The ‘Septimus Heap’ series of books are rather like ‘Harry Potter’ in the Discworld universe, but with a more Narnia-esque flavour suited to a pre-teen readership. In other words, the titular character is a young magic user in a fantasy setting and through the series of seven novels, the young Septimus Heap not only has to survive school, he also has to deal with wicked wizards and fire-breathing dragons.
If all of this makes ‘Septimus Heap’ sound a little derivative, that would be a bit unfair, given the colour and depth of the world that Angie Sage has created. While it’s probably true that she’s drawn on some of the same myths and tropes that Lewis, Pratchett and Rowling used her imaginary world is also unique in many ways. There’s a certain benign Englishness to Sage’s writing evocative of the likes of Enid Blyton, but updated and a little more worldly-wise, even cynical. There’s a streak of class consciousness running through the ‘Septimus Heap’ novels as well and this is more ‘Grange Hill’ than ‘Mallory Towers’.
It’d be easy enough to dismiss ‘The Magykal Papers’ as a simple spin-off, perhaps even an unnecessary adjunct to a popular, though apparently complete, series of children’s books. But ‘The Magykal Papers’ is actually a rather lovely piece of meta-fiction, a complete work in its own right and easily enjoyed simply as another look into Sage’s fantasy world. That Englishness holds firm here, with some charming descriptions of eateries that’ll be quite familiar to anyone who’s looked for a bite to eat in one of the less salubrious parts of Bristol. The facsimiles of school reports will also ring a few bells for anyone working their way through the English comprehensive school system.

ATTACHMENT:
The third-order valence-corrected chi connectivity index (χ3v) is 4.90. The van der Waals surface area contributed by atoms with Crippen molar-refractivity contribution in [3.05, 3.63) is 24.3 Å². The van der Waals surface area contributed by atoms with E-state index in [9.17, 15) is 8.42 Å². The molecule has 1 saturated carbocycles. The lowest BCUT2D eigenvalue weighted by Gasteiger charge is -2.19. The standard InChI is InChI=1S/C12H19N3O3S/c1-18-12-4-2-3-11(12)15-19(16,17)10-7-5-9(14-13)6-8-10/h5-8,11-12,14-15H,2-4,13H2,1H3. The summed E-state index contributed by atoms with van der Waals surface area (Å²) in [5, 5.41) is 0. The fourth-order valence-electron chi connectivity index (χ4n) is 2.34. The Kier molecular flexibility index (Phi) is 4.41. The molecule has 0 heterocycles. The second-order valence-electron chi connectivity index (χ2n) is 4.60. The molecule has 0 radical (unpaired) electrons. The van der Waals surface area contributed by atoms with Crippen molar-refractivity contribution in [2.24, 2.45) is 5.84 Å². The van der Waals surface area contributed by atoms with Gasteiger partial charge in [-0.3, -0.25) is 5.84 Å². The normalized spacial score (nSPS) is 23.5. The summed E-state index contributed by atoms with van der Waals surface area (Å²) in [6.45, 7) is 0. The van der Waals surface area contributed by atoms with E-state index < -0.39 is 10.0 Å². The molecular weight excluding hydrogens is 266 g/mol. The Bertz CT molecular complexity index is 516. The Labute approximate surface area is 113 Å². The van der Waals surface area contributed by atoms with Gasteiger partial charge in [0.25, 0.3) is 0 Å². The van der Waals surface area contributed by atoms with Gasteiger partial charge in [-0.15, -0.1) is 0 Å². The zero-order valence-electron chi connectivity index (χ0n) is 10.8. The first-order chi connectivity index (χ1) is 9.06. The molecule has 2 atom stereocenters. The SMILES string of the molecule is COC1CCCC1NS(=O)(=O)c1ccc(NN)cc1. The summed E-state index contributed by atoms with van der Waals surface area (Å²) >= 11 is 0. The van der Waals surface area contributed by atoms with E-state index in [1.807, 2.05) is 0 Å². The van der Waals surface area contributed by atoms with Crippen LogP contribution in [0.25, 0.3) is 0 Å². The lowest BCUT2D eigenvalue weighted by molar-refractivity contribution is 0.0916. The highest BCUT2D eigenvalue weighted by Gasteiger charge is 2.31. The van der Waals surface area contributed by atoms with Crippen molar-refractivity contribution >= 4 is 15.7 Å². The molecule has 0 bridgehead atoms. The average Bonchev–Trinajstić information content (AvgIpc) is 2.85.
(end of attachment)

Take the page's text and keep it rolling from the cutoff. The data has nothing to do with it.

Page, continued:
‘The Magykal Papers’ offers an engaging mix of biographies and locality descriptions that are sure to appeal to fans of the series, whatever their ages. While the target audience is presumably around 10-12 years of age, there’s depth enough for older readers, while the various maps and beautiful paintings by Mark Zug keep the book readily accessible to younger readers. Family trees, secret governmental memos and even pages from spellbooks provide those extra touches that really make ‘The Magykal Papers’ feel well worth the cover price. For fans of the series, surely a must-have purchase.
The Magykal Papers: A Companion To The World Of Septimus Heap by Angie Sage
(pub: Bloomsbury, 2009. 167 page illustrated indexed hardback. Price: £12.99. ISBN: 978-1-4088-0056-0)
check out website: www.bloomsbury.com